Our sons, too, have poured out love and help on us. Our oldest with his nursing skills has been a comfort to lean on, traveling back and forth from Tampa, which is NOT a hop, skip, and jump away.   The younger son, thankfully working a new job, maintains constant contact and cheers us up. A few weekends ago they were all at our house in Bham. It was the first time we had all been together in over 13 years.

Silver linings and blessings from God.

 

 

Bookcase Browsings #5

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Girl Sick in Bed (1937) — from Norman Rockwell’s American Children by Marian Hoffman

 

Kids are home, or at grandma’s. Teachers (including substitutes like me) are home.  It’s not a vacation but I am seeing some of the upside. Yesterday as I walked Ruby in the neighborhood I saw two young teen girls walking a dog. I’m pretty sure I recognized the dog, which means these girls were probably staying with their grandma. I saw two tiny boys walking with their grandma. On two roads where, in six years, I’ve never seen a kid, I saw boys on bicycles. Seeing all these kids makes me happy. I know they are home for a very uncomfortable reason, but it is heartening to see them getting the sunshine and fresh air that is so good for us.

In chapter two, Sick Days, of  Norman Rockwell’s American Children by Marian Hoffman, the picture above  is accompanied by a story. Here is an excerpt:

“During the time Julia was sick, Joanna stopped by after school to drop off the day’s homework. Julia wondered why she still had to do homework when she wasn’t allowed to do anything else. “

I’ve seen a gazillion different takes on what kids should be doing during this time. I understand that not all homes will be concerned about the kids’ education while they are home. Some are just wondering how to survive the financial crisis. My opinion, as a teacher and mom and grandma, is that I’d much rather see a kid on a bicycle, or reading a book of their own choosing, or just hanging out with grandma, than plowing through a bunch of meaningless worksheets. For highschoolers, maybe they do need to keep up with some of the academics.

As a sub, a sort of “fly on the wall”, I can tell you that there is so much wasted time at school that if you added it up it would probably be about as much as the time these kids will be home. But the time at home will be better spent.

 

Career Day

 

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“The children warm in bed at dawn will leave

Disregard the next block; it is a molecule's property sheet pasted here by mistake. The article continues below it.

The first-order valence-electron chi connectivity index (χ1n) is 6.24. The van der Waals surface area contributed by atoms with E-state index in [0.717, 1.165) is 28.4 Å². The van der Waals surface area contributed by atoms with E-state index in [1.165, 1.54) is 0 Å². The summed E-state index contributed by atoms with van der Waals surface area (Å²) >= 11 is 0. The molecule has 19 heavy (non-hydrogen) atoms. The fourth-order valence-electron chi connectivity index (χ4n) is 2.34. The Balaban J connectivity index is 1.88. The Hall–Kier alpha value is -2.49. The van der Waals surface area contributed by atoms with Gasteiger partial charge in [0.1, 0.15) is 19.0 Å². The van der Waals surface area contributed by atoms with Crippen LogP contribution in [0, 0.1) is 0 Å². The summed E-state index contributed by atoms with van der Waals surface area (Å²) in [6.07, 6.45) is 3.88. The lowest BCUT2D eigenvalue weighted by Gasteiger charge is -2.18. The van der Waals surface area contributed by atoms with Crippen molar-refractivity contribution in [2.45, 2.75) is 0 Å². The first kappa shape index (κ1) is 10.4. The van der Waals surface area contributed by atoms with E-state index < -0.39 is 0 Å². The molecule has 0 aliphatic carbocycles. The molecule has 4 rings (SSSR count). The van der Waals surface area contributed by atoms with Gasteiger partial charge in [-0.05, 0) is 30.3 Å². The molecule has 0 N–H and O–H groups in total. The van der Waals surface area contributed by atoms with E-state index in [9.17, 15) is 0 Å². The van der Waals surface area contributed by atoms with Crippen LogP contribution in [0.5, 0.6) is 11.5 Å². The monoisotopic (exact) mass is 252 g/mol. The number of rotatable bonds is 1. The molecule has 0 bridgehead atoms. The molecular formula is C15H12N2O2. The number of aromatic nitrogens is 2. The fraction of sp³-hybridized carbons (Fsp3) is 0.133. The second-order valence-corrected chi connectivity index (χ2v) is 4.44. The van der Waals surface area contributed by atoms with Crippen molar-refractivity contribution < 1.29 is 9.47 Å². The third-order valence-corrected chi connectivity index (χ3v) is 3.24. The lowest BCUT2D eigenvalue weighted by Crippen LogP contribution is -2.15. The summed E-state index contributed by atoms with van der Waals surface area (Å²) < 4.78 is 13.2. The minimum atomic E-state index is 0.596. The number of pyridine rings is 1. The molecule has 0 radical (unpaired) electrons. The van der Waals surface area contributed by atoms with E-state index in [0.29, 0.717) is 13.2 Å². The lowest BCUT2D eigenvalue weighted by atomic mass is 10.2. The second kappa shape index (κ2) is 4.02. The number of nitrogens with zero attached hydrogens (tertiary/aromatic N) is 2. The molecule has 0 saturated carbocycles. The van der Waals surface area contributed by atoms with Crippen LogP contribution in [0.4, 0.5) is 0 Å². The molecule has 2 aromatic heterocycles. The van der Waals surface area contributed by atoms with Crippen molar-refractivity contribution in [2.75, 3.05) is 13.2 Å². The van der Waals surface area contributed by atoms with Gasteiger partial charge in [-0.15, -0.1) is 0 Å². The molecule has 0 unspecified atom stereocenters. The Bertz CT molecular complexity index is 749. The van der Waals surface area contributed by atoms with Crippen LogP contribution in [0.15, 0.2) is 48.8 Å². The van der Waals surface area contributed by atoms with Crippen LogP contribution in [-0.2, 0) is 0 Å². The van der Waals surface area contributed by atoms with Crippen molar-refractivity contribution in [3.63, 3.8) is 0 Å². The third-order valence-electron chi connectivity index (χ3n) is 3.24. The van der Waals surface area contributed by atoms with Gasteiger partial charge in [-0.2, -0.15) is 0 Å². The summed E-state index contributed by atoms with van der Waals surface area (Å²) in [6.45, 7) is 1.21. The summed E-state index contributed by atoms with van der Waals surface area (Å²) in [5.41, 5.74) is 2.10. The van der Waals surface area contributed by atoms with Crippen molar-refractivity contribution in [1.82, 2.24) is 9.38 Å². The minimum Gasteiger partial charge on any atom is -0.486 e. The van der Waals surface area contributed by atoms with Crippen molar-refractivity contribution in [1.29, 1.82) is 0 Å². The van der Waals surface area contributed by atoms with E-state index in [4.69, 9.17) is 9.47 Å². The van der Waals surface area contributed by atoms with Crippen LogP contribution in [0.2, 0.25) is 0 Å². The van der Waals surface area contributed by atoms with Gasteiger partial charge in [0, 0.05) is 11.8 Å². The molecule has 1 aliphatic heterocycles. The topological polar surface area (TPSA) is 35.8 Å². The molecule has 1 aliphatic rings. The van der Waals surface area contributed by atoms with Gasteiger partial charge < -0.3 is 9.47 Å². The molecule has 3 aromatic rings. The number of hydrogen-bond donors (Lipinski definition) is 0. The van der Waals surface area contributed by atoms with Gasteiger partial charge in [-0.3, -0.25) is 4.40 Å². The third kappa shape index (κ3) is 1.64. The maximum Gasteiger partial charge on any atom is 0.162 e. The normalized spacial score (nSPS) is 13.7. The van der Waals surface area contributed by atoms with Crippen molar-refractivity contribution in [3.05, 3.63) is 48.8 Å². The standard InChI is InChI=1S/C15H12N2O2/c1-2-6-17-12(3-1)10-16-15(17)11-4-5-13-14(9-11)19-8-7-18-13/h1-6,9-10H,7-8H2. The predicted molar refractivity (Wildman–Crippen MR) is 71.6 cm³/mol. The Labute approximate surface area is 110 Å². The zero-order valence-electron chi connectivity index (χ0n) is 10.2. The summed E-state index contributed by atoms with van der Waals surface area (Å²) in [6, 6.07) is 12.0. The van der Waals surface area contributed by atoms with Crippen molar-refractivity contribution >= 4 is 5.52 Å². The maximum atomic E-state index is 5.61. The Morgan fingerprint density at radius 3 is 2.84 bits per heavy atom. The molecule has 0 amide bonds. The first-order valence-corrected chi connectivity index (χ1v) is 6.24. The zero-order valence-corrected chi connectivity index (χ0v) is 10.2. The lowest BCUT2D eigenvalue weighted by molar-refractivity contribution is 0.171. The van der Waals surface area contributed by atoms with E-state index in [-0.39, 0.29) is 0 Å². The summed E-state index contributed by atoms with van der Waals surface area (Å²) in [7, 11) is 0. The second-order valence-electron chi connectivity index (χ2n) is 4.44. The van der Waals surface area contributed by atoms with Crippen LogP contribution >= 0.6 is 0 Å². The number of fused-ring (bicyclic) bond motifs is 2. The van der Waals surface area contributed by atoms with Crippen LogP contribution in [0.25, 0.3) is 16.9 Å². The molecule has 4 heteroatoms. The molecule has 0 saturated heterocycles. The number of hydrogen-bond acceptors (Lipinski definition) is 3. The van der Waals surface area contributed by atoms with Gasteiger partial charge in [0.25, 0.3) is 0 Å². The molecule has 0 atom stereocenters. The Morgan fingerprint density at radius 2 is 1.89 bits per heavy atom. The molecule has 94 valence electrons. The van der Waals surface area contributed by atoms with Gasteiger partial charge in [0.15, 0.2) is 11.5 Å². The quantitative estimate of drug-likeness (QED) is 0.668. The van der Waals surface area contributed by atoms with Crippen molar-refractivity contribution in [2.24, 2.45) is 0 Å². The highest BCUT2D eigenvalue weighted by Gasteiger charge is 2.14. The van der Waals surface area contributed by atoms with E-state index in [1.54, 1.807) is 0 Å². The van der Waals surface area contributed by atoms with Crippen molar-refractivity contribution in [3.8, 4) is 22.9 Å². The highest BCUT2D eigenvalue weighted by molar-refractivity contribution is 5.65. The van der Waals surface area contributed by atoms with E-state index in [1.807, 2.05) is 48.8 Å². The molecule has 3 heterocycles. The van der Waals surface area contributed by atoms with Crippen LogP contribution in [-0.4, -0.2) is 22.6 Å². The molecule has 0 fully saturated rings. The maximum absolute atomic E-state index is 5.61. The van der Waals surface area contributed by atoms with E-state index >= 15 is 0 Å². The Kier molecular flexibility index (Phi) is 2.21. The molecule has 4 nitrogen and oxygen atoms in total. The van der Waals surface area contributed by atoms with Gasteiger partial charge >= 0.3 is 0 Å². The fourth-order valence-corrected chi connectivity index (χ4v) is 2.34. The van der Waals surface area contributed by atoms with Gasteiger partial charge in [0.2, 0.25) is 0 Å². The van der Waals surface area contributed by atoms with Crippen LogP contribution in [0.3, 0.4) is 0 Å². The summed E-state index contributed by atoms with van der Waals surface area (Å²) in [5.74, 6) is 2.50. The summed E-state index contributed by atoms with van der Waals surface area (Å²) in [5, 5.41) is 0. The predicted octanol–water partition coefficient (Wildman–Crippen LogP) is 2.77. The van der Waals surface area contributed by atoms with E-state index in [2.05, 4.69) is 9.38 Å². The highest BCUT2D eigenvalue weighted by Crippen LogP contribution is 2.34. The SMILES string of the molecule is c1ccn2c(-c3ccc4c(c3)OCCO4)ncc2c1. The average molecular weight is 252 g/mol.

And take your heart and go to worlds you do not know.”
From Zen in the Art of Writing by Ray Bradbury

 

Yes. They will leave one day; mine surely did. They all took little pieces of my heart and they scattered. At one point I had four children in four different states, but now it’s down to three states.

I’m in Florida right now with one of them and his wife and my grandchildren. Grandchildren who are warm in bed at dawn, sometimes right next to me, but not for long after dawn. If it’s a school morning they are drowsily stirring. If it’s a weekend they are watching the clock for 7:30 so they can have “screen time”.

Today was a little different. It’s Career Day at school. E wanted to dress as an architect. He filled his button-up shirt pocket with pens and carried a clipboard with a drawing he made last night. He designed a skyscraper with a few special features. He was so excited that he was up, dressed, and eating cereal when I walked into the kitchen with his sister (who was going to be an artist). I love to see this fire in him. The joy of being a kid isn’t always easy when it comes to school.

I do not look forward, for myself, to the day they, too, venture off with pieces of my heart. But, for them, I pray whether architect or soldier, artist or stay-at-home mom, they go with God.

Out of the Mouth of Babes

I have been purging papers from my old trunk and elsewhere the past few weeks. I can’t believe all the stuff I’d saved. I took pictures of some things and sent them to people who I thought would appreciate then or get a laugh out of of them. I sent my friend (junior high, HS, college, still) pictures of sorority articles, the napkins from her wedding, newspaper clippings, thank you notes, shower invitations. My kids got pictures of pictures they drew in first grade and poems they wrote in high school. And I’m not finished yet.

In the process I reconnected, via facebook, with my sorority big sister and a former student who is now about 30.

One humorous item I uncovered was written by Elizabeth, a fourth grade student from my earliest years of teaching. She had evidently heard something in church. (Some punctuation and capitalization added)

 

Once there was a man named Jonah. He woke up and a voice came out of his window. It was God. God wanted Jonah to build an ark. It was going to rain 40 days and 40 nights. They were going to build an ark but Jonah hided from God and everywhere Jonah went God was there. He was sending men to build the ark.

“The rain is going to come in five minutes,” said the men.

Everybody was coming to the ark. People were coming and people were packing their stuff. The rain was coming. The rain finally came. There were floods. The floods were like an ocean. God made waves and a big fish came out of the ocean and swallowed Jonah. 

Sav-A-Life Abides No Hatred